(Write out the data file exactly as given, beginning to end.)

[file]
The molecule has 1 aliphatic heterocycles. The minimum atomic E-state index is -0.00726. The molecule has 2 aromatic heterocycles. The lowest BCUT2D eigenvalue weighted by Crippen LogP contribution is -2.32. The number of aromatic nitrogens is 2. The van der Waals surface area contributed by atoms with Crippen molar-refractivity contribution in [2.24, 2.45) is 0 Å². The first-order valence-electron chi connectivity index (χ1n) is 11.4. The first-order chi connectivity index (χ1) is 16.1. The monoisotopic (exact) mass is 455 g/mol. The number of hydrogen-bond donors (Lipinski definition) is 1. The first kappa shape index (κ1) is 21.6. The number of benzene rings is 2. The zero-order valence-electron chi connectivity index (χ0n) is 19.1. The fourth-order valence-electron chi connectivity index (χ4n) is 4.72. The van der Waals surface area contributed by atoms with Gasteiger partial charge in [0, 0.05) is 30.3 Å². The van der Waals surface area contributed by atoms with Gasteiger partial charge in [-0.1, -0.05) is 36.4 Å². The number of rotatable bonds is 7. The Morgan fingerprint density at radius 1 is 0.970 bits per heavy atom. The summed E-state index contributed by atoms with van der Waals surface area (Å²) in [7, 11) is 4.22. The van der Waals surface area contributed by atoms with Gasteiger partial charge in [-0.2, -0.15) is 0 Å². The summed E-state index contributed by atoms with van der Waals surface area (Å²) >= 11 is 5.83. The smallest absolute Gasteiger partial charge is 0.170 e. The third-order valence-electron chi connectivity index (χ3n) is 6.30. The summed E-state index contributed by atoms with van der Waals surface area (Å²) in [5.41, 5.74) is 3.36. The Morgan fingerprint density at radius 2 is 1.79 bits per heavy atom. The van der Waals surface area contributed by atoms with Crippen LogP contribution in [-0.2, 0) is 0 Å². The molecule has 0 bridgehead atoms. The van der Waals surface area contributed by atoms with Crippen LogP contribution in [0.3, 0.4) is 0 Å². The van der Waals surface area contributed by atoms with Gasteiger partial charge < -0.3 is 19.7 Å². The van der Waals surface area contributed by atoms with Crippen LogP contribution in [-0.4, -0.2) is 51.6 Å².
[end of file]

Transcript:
The molecule has 1 aliphatic heterocycles. The minimum atomic E-state index is -0.00726. The molecule has 2 aromatic heterocycles. The lowest BCUT2D eigenvalue weighted by Crippen LogP contribution is -2.32. The number of aromatic nitrogens is 2. The van der Waals surface area contributed by atoms with Crippen molar-refractivity contribution in [2.24, 2.45) is 0 Å². The first-order valence-electron chi connectivity index (χ1n) is 11.4. The first-order chi connectivity index (χ1) is 16.1. The monoisotopic (exact) mass is 455 g/mol. The number of hydrogen-bond donors (Lipinski definition) is 1. The first kappa shape index (κ1) is 21.6. The number of benzene rings is 2. The zero-order valence-electron chi connectivity index (χ0n) is 19.1. The fourth-order valence-electron chi connectivity index (χ4n) is 4.72. The van der Waals surface area contributed by atoms with Gasteiger partial charge in [0, 0.05) is 30.3 Å². The van der Waals surface area contributed by atoms with Gasteiger partial charge in [-0.1, -0.05) is 36.4 Å². The number of rotatable bonds is 7. The Morgan fingerprint density at radius 1 is 0.970 bits per heavy atom. The summed E-state index contributed by atoms with van der Waals surface area (Å²) in [7, 11) is 4.22. The van der Waals surface area contributed by atoms with Gasteiger partial charge in [-0.2, -0.15) is 0 Å². The summed E-state index contributed by atoms with van der Waals surface area (Å²) >= 11 is 5.83. The smallest absolute Gasteiger partial charge is 0.170 e. The third-order valence-electron chi connectivity index (χ3n) is 6.30. The summed E-state index contributed by atoms with van der Waals surface area (Å²) in [5.41, 5.74) is 3.36. The Morgan fingerprint density at radius 2 is 1.79 bits per heavy atom. The van der Waals surface area contributed by atoms with Crippen LogP contribution in [-0.2, 0) is 0 Å². The molecule has 0 bridgehead atoms. The van der Waals surface area contributed by atoms with Crippen LogP contribution in [0.3, 0.4) is 0 Å². The van der Waals surface area contributed by atoms with Gasteiger partial charge < -0.3 is 19.7 Å². The van der Waals surface area contributed by atoms with Crippen LogP contribution in [-0.4, -0.2) is 51.6 Å².